The Moscow Zoo: good for the kids, good for the mood

A visitor takes a picture of Caprinita, a 4-year elephant, at the Moscow Zoo. Source: AP

A visitor takes a picture of Caprinita, a 4-year elephant, at the Moscow Zoo. Source: AP

Moscow's 21-hectare zoo, the largest in Russia, somehow manages to fit into the city centre, while at the same time providing a decent, respectable environment for both the animals and the visitors.

The weather has improved, the birds are singing, the sun is making regular appearances - and now is a good time to re-acquaint yourself with the Moscow Zoo.

Not everyone is a fan of zoos, of course. As Yann Martel's protagonist in ‘Life of Pi’ famously pointed out: “I know zoos are no longer in people's good graces. Religion faces the same problem. Certain illusions about freedom plague them both.”

Yet Moscow's 21-hectare zoo, the largest in Russia, somehow manages to fit into the city centre, while at the same time providing a decent, respectable environment for both the animals and the visitors. If you've heard horror stories about zoos on the post-Soviet landscape, rest assured that the Moscow Zoo stands above the rest.

Conveniently located near Krasnopresnenskaya and Barrikadnaya metro stations, it's a good place to take the kids - and not just for entertainment, either. Moscow's zookeepers take the issue of conservation very seriously, and the zoo strives to be an educational facility, as well.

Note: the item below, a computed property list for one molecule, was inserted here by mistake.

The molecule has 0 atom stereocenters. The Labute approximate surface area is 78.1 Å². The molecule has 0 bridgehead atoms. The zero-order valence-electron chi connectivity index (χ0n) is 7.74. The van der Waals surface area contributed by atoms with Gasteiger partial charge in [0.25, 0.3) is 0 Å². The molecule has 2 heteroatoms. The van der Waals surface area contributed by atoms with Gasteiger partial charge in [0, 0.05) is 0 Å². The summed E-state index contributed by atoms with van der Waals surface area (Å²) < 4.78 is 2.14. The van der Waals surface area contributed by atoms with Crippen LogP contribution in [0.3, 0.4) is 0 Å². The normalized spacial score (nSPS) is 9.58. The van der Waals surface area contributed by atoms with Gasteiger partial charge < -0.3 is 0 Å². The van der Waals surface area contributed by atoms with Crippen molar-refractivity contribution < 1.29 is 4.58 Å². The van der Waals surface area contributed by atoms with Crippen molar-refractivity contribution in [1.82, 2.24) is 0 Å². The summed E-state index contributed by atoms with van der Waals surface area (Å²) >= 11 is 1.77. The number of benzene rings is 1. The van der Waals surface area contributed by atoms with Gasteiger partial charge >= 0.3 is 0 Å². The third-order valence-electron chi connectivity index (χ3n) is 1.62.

You should note that while general admission for adults is 300 roubles per ticket, free tickets are available for anyone under 17, for soldiers doing their army service, for students and for pensioners, as well as a host of other groups. You should check out moscowzoo.ru for all of the details on free admission, and note that free tickets are given out with proof of eligibility.

The zoo's Exotarium (an exhibit on coral reefs and exotic fish and insects), Dolphinarium and other special areas require additional fees for adults to attend. For a child, an Exotarium ticket is a real bargain - just 10 roubles.

As of April 16, the zoo has been operating on the summer schedule, meaning that it is open from 10 a.m. to 8 p.m. You can buy a ticket until 7 p.m.

The one major drawback of the Moscow Zoo is the fact that it can and does get crowded on the weekends. While I would never encourage anyone to play hooky from school or work to go... I can point out that the Moscow Zoo does stimulate the brain quite a bit. Surely, an occasional sojourn there will be judged beneficial: good for productivity and good for the mood.

First published in The Moscow News.

All rights reserved by Rossiyskaya Gazeta.

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